DCAA recently issued an audit alert telling its auditors that if a contractor doesn't pay its bills within "... the ordinary course of business (ordinarily within 30 days of the request for payment to the Government)" that auditors should question the amounts and to " ... consider whether this is a fraud risk indicator."
The full text of the 'alert' can be read here.
According to FAR 52.216-7(b)(1), Allowable Cost and Payment, the term "costs" for purposes of reimbursement, includes two things. First, "costs" include recorded costs that, at the time of the request for reimbursement (e.g. a public vouchers and progress payments), the Contractor has paid the bill by cash, check, or other form of actual payment. Secondly, when the contractor is not delinquent in paying its bills in the ordinary course of business, "costs" include those that are incurred but not necessarily paid for supplies and services purchased directly for the contract. In this second case, the payments will be made in accordance with the terms and conditions of a subcontract or invoice, and ordinarily within 30 days of the contractor's payment request to the Government.
Now, DCAA is instructing its auditors to go out and design some audit tests to determine whether contractors are in compliance with FAR 52.216-7(b)(1). And, if the auditors find non-compliance, they are to suspend the costs using the DCAA Form 1 and must consider the likelihood that fraud has occurred. If there is a suspicion, the auditor must refer it up the chain using the DCAA Form 2000.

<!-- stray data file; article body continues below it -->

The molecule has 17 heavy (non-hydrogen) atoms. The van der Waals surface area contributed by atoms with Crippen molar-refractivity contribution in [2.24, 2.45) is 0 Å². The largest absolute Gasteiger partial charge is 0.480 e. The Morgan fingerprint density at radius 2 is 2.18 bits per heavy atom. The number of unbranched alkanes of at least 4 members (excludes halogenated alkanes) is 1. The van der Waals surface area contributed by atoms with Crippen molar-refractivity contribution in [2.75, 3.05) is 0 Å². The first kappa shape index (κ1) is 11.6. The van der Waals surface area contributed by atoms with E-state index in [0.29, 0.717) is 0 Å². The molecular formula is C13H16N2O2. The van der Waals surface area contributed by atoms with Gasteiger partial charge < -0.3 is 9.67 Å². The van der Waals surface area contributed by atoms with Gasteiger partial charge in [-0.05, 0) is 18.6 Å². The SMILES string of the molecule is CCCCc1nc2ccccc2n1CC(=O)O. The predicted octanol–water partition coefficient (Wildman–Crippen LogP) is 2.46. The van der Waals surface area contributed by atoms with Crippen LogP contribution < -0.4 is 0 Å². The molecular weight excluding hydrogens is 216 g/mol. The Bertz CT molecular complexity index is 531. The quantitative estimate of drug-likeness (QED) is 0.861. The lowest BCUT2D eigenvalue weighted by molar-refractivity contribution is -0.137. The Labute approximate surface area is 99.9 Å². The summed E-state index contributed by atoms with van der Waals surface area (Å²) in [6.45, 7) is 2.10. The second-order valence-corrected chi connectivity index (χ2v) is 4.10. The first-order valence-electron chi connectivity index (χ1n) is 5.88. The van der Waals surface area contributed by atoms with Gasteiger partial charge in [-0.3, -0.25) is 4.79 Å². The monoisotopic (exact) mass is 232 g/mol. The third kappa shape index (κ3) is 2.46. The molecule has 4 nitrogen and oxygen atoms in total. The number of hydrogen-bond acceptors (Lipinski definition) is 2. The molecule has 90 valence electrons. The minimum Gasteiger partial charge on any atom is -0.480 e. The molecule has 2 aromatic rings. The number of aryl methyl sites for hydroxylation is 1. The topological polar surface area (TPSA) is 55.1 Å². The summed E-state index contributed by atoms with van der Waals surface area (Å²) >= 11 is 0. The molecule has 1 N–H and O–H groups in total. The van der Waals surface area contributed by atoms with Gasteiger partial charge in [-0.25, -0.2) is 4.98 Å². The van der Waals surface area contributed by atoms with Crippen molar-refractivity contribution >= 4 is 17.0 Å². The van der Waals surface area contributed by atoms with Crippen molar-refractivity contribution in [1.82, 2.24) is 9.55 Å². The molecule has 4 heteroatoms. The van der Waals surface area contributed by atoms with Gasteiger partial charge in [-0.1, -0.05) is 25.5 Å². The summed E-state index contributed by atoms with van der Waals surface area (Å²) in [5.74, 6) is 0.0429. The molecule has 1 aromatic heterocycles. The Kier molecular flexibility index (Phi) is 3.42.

So here's the problem. Auditors like to focus on the "ordinarily within 30 days" criteria and ignore the first criteria; "payments made in accordance with the terms and conditions of the subcontract or invoice." We have seen quite a number of subcontracts for example that have payment terms of 30 days after the prime contractor has been reimbursed by the Government. Obviously, that's going to stretch out much longer than 30 days after receipt of the subcontractor invoice - we've seen subcontractor payments mad 90 days and longer. Also, not all vendor invoices have terms like "Net 30". Terms are often negotiable and some contractors have negotiated very favorable terms with their vendors.
We recommend that contractors perform a risk assessment to ascertain their level of compliance with this contract provision. Its better to know your vulnerabilities and fix them then to have them discovered by a contract auditor.
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